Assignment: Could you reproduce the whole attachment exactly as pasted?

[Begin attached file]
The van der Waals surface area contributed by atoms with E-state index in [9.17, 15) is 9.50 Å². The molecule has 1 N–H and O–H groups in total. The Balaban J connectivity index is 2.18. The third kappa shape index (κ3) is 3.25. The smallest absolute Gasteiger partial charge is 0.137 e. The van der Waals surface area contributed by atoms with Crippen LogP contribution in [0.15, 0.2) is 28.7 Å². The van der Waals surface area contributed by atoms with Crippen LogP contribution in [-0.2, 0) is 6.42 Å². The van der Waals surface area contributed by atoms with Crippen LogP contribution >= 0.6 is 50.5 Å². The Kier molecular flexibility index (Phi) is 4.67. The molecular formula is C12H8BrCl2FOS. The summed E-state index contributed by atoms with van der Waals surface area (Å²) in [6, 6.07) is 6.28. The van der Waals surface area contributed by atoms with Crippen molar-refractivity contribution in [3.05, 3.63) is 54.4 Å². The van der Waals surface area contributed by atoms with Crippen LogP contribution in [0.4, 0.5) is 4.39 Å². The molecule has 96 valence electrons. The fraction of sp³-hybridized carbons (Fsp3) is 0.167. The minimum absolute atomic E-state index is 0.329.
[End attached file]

The van der Waals surface area contributed by atoms with E-state index in [9.17, 15) is 9.50 Å². The molecule has 1 N–H and O–H groups in total. The Balaban J connectivity index is 2.18. The third kappa shape index (κ3) is 3.25. The smallest absolute Gasteiger partial charge is 0.137 e. The van der Waals surface area contributed by atoms with Crippen LogP contribution in [0.15, 0.2) is 28.7 Å². The van der Waals surface area contributed by atoms with Crippen LogP contribution in [-0.2, 0) is 6.42 Å². The van der Waals surface area contributed by atoms with Crippen LogP contribution >= 0.6 is 50.5 Å². The Kier molecular flexibility index (Phi) is 4.67. The molecular formula is C12H8BrCl2FOS. The summed E-state index contributed by atoms with van der Waals surface area (Å²) in [6, 6.07) is 6.28. The van der Waals surface area contributed by atoms with Crippen molar-refractivity contribution in [3.05, 3.63) is 54.4 Å². The van der Waals surface area contributed by atoms with Crippen LogP contribution in [0.4, 0.5) is 4.39 Å². The molecule has 96 valence electrons. The fraction of sp³-hybridized carbons (Fsp3) is 0.167. The minimum absolute atomic E-state index is 0.329.